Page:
Decide what you really want in a job, what's satisfactory, and what's just acceptable. Is research your ultimate goal, or classroom instruction, or a blend? At what size school do you want to teach? How large a library do you need for your research? How large a town and what geographic amenities -- like mountains or deserts or beaches -- suit your lifestyle? Are you willing to spend several years in temporary positions before you get a tenure-track job? Have you considered government or industrial work? Do you even know what mathematicians in government and industry do?
Prepare a GOOD curriculum vitae, and make sure that the people who are writing letters of recommendation for you understand exactly where you want to go and what you want to do, so that their letters will actually support your goals.
Write a letter of application that is appropriate for the job for which you are applying; a "one size fits all" letter may be easier to write, but it will get the attention normally reserved for fourth class mail.
Employment Information in the Mathematical Sciences lists nearly all available academic mathematical positions, so read it carefully. The few jobs not listed in it are usually last minute openings with short deadlines, which underscores the importance of making certain that your advisor and other faculty know that you are available.
Post a copy of your CV on the e-MATH bulletin board, and check e-MATH for job listings. e-MATH is an electronic service of the American Mathematical Society; it should prove to be an especially valuable way of getting up-to-date information during the later stages of the upcoming employment season.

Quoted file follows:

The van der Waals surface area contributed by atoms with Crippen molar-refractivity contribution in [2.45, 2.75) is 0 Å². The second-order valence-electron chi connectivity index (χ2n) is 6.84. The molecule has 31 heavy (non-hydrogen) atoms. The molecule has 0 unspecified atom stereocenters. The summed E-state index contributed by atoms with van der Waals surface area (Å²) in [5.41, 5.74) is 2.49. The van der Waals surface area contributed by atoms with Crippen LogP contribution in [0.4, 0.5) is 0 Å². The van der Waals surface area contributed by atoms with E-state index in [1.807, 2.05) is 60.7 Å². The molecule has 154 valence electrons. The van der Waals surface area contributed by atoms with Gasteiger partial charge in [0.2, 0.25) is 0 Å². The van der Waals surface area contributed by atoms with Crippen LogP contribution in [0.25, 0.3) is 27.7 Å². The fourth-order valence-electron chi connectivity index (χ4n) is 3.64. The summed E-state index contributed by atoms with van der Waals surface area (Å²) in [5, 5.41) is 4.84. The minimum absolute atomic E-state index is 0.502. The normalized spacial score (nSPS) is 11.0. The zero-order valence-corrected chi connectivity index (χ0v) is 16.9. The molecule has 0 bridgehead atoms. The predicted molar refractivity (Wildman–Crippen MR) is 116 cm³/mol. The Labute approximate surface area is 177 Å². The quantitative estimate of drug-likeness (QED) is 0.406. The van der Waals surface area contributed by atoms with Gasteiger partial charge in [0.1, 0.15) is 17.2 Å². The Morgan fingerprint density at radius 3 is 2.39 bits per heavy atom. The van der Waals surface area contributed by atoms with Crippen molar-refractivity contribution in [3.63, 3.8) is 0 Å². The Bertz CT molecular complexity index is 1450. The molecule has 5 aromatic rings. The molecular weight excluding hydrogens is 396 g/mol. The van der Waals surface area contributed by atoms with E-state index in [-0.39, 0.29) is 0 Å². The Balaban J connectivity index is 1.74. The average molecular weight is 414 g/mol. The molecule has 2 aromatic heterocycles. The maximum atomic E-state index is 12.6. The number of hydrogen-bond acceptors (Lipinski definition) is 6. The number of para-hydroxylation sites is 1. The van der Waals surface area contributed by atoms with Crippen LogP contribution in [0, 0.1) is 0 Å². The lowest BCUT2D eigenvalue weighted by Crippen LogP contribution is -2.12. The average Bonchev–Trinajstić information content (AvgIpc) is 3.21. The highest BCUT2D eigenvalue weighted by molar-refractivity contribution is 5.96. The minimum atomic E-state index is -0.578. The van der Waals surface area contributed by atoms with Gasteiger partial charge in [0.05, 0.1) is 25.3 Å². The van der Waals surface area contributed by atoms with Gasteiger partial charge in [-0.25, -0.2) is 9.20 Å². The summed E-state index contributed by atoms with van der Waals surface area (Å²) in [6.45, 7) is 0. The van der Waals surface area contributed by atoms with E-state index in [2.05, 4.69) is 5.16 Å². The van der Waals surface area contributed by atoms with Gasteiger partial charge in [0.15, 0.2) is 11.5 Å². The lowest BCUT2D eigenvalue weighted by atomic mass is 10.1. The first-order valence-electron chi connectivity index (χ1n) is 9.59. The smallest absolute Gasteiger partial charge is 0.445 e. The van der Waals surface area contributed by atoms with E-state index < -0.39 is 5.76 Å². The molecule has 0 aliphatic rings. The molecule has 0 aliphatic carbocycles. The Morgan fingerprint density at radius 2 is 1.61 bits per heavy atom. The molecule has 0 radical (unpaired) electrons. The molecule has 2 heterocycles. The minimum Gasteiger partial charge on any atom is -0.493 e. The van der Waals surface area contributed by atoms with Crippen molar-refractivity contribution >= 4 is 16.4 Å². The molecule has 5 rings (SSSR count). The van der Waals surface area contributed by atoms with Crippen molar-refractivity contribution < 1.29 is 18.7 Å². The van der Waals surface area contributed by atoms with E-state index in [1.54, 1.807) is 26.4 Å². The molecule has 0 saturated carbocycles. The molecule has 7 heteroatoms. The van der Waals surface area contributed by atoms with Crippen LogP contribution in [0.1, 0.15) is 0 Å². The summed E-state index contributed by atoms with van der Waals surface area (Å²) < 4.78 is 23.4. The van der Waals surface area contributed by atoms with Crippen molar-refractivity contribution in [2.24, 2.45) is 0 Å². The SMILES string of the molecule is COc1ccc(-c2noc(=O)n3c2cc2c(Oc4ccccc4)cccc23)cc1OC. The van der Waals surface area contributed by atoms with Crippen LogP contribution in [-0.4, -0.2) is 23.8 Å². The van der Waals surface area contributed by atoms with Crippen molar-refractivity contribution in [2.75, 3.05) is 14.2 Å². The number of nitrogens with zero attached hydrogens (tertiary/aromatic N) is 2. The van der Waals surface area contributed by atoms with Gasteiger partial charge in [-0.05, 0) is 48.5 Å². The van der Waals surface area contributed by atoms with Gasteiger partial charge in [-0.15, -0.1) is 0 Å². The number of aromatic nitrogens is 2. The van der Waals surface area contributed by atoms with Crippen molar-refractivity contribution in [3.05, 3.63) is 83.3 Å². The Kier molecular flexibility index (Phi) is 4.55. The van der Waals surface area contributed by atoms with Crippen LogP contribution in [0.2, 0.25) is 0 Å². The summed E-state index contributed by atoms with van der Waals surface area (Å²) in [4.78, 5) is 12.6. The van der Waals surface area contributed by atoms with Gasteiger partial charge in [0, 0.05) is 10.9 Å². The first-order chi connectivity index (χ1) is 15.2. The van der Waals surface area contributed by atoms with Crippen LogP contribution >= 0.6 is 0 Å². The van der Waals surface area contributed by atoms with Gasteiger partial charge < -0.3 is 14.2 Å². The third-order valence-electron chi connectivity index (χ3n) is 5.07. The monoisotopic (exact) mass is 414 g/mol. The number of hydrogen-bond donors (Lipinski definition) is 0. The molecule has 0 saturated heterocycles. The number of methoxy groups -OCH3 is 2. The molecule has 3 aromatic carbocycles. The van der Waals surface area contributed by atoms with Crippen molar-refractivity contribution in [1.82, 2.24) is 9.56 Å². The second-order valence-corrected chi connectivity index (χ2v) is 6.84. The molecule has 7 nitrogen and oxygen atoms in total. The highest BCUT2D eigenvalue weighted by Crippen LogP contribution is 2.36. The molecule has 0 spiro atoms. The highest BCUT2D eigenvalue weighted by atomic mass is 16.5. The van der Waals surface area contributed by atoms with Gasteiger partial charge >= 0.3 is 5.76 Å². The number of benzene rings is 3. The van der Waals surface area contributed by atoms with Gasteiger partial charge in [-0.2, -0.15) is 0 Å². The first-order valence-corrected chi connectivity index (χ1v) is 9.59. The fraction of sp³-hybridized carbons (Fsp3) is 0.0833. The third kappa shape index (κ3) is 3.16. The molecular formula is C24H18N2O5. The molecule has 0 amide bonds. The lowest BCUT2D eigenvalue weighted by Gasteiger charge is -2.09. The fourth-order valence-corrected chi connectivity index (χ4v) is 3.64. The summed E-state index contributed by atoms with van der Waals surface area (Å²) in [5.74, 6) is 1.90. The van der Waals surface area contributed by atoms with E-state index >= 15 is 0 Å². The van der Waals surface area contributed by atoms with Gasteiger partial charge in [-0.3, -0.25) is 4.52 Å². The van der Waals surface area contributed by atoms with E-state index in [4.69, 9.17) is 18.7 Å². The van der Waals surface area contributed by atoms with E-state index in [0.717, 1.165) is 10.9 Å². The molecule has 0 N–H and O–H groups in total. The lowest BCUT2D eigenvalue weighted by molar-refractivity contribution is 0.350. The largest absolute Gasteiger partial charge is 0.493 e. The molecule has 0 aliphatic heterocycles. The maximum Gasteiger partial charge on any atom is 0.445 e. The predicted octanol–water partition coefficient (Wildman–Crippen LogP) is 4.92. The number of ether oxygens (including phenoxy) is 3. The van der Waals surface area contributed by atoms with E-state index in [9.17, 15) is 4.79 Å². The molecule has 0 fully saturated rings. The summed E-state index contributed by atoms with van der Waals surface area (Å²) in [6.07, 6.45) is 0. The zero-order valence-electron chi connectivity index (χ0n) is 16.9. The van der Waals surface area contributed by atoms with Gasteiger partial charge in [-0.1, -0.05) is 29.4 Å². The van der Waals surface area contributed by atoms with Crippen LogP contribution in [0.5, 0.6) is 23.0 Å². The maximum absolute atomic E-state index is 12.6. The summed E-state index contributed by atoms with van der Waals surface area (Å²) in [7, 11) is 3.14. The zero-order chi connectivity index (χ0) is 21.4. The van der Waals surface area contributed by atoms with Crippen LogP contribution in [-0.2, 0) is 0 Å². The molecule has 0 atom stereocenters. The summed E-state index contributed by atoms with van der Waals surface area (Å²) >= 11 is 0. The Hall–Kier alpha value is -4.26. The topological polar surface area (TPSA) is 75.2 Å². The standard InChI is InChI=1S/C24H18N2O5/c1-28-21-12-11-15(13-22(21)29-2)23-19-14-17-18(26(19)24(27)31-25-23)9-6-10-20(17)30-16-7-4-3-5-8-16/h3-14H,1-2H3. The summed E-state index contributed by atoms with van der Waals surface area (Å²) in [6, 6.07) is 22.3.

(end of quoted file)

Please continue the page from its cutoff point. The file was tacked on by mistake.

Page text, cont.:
Attend the Joint Mathematics Meetings and use the Employment Register. Many of the smaller schools are usually at the Register, along with several government and industry employers. At the 1992 meeting in Baltimore, 86 employers interviewed for 134 positions; there were 613 applicants. At the 1993 meeting in San Antonio, 68 employers interviewed for 104 positions; there were 461 applicants. The ratio of positions to applicants can reasonably be expected to be as bad or worse at the Cincinnati meetings in 1994. However, even with a disheartening ratio, the register presents you with an opportunity to talk face-to-face with prospective employers.
Consider opportunities outside academia. Much exciting, challenging mathematics is done in government and industry. Many new Ph.D.'s think of these jobs as choices of last resort, to be pursued only after failure in the academic market. Timing is critical, however; if you wait to apply for nonacademic employment these openings may be filled, or the positions withdrawn. In addition, many government and industrial jobs require security clearances of some sort, and the clearance process can take several months. For this reason, these employers recruit mathematicians early in the fall for jobs that start the following summer. If you wait until late spring to consider nonacademic employment, you may have waited much too long.
Mathematics jobs are available for Ph.D.'s in this market, but not for the casual applicant. Inventory your assets, decide what you want to do, and apply early. Do not casually rule out government and industry as options, and be realistic about where you apply. If you plan carefully, apply aggressively, and are willing to wait a bit for your dream job, then you have a reasonable chance of success. The job market is currently poor and it is not easy to find a position, but there are satisfying jobs in mathematics; you can materially improve your prospects by broadening your job search and doing the necessary spadework.